Monday, May 13, 2013

To the end of the Earth and back

Back before Christopher Columbus set sail for the new world and proved that world was in fact round, people thought that the world was flat. They made pilgrimages out to the end of the earth, and when they arrived, they would burn all of their clothes to signify a new beginning. To this day pilgrims still struggle out to this spot to gaze over the sea in the same place where hundreds of pilgrims have stood for hundreds of years.

Last weekend, I went to the End of the Earth, or in Gallego, Fisterre, or in Spanish, Finisterre. (It comes from Latin: Finis-terrae) It's the westernmost cape in Galicia that was thought for hundreds of years to be the end of the Earth. (Galicia an autonomous community in Spain that is right above Portugal.)

For some pilgrims, el camino de Santiago, or The Way of St. James, ends here. It is a religious pilgrimage that leads to Santiago de Compostela, but many pilgrims go beyond the city all the way to Finisterre. Last year living in LogroƱo I was really excited that it was a big stop on "el camino". Not that it isn't an important stop, but almost everywhere you visit in Europe has gold shells pointing the way.  My biggest surprise was when I saw them in Belgium! My friend's boyfriend did el camino last year, on a bike, from Antwerp to Santiago. But that's the spirit of the pilgrimage, walking from your front door all the way to the site.

Cape Finisterre (Cabo Fisterra) is just one of hundreds of little fingers of land that stick out into the Atlantic Ocean along the western coast of Galicia. There have been so many shipwrecks along this stretch of coast that it's called La Costa da Morte, or the "Coast of Death"

For most pilgrims, el camino ends in Santiago de Compostela, and this city is the reason it's called "the Way of St. James". According to tradition, the cathedral in Santiago houses the remains of the apostle St. James which were returned to Spain by boat after his beheading in Jerusalem .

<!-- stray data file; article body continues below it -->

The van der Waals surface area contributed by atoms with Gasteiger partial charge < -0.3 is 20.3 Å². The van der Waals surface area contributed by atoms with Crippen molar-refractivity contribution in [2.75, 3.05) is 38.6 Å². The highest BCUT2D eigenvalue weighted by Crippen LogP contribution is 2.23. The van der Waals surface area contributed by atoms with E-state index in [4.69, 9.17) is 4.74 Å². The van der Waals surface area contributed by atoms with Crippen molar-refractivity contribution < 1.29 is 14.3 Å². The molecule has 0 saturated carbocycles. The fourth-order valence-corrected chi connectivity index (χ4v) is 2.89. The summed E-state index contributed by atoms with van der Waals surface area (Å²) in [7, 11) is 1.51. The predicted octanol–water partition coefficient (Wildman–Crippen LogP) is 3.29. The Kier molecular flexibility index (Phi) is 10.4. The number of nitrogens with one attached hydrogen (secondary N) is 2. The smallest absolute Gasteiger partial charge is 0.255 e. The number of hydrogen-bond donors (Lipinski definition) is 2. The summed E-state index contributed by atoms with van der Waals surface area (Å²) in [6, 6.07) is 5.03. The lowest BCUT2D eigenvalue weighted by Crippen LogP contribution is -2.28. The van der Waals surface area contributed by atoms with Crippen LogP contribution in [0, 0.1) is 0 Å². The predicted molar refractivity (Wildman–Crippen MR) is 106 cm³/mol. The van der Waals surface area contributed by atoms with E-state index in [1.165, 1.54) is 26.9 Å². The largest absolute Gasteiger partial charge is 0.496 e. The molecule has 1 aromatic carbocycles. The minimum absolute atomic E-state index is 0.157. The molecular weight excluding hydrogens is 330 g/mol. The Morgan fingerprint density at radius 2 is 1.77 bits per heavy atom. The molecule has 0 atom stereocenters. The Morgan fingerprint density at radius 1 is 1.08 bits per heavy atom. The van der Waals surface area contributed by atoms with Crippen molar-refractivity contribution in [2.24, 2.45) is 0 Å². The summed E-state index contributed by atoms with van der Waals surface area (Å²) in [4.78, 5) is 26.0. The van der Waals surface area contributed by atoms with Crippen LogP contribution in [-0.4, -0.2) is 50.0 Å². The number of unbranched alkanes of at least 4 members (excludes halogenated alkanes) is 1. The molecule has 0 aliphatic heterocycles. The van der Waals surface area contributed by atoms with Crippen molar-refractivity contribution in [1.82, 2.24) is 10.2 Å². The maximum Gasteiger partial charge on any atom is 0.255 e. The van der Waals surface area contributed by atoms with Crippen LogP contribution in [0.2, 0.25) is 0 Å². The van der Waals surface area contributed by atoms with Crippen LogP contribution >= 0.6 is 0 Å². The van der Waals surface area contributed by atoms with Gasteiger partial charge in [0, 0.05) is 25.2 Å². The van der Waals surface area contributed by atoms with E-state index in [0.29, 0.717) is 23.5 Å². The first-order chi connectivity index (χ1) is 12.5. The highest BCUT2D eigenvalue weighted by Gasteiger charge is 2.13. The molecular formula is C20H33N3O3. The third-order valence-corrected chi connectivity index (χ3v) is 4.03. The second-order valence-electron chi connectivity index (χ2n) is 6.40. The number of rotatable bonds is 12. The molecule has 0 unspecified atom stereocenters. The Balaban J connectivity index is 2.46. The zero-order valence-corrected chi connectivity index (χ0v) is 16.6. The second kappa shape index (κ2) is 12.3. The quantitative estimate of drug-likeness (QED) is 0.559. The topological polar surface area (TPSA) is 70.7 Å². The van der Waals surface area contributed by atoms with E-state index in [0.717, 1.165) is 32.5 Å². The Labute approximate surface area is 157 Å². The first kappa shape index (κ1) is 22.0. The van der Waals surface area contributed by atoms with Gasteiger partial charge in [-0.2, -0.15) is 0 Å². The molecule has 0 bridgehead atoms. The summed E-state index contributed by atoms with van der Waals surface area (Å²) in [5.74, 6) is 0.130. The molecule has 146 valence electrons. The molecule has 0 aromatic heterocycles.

A cute little old man helped me discover this photo...showing me exactly where to stand. He told me he saw a photographer do it once! Since the discovery of St. James' body in the 8th century, pilgrims have been making their way across Europe either in a trickle, or in floods, to pay homage. We arrived just as the pilgrims' mass was ending at the cathedral. 

Seeing the inside of the cathedral now, it's hard to imagine hundreds of pilgrims using it as a campsite at the end of their journeys. Or maybe not so much of a campsite as an all out free-for-all including knife fights and orgies. The rope hanging down in the middle is used to hang the huge botafumeiro, or  the famous censer (the metal container used to burn incense) which is swung back and forth in front of the altar. Botafumeiro is a Galician word that means to expel smoke. Imagine the smell of the church in the middle ages with all of those pilgrims squished inside after months of journeying and sweating. Unfortunately we didn't get to see the botafumeiro but I've heard it's spectacular. 

The outside of the cathedral is breathtaking. Since it rains more often than not in Galicia (and the entire north of Spain) the intricate carvings on the cathedral are covered in moss and plants. We were *lucky* enough to visit while it was raining on and off. So we saw the city how it's "supposed" to be seen without getting soaked! 

This is a plaza that is right outside of the church. You can see the pilgrims gathered around after successfully completing their journey on el camino! 

More of the cathedral. It goes on for days! 

Our last view of the cathedral before heading out. We stopped by a tourist center to ask what cool little fishing or coastal villages were nearby. She told us that she only did tourism info inside of the city and that we should go look at the cathedral from this scenic point in the park. Maybe next time I go to Santiago it will be at the end of my own camino!


  1. This area of spain looks even dryer than Colorado, what is the elevation?

    1. The elevation is between 100 and 200 m above sea level. Also this autonomos community gets almost twice the amount of rain than the rest of Spain. :) We were very lucky to catch a day when it wasn't raining!

    2. For some reason I like the picture of the street with the woman in her yellow jacket? It's just such a contrast. The cathedral shot where the little old man told you to stand was cool too. Mom

  2. Cute hat. I like the rock tunnel. Mom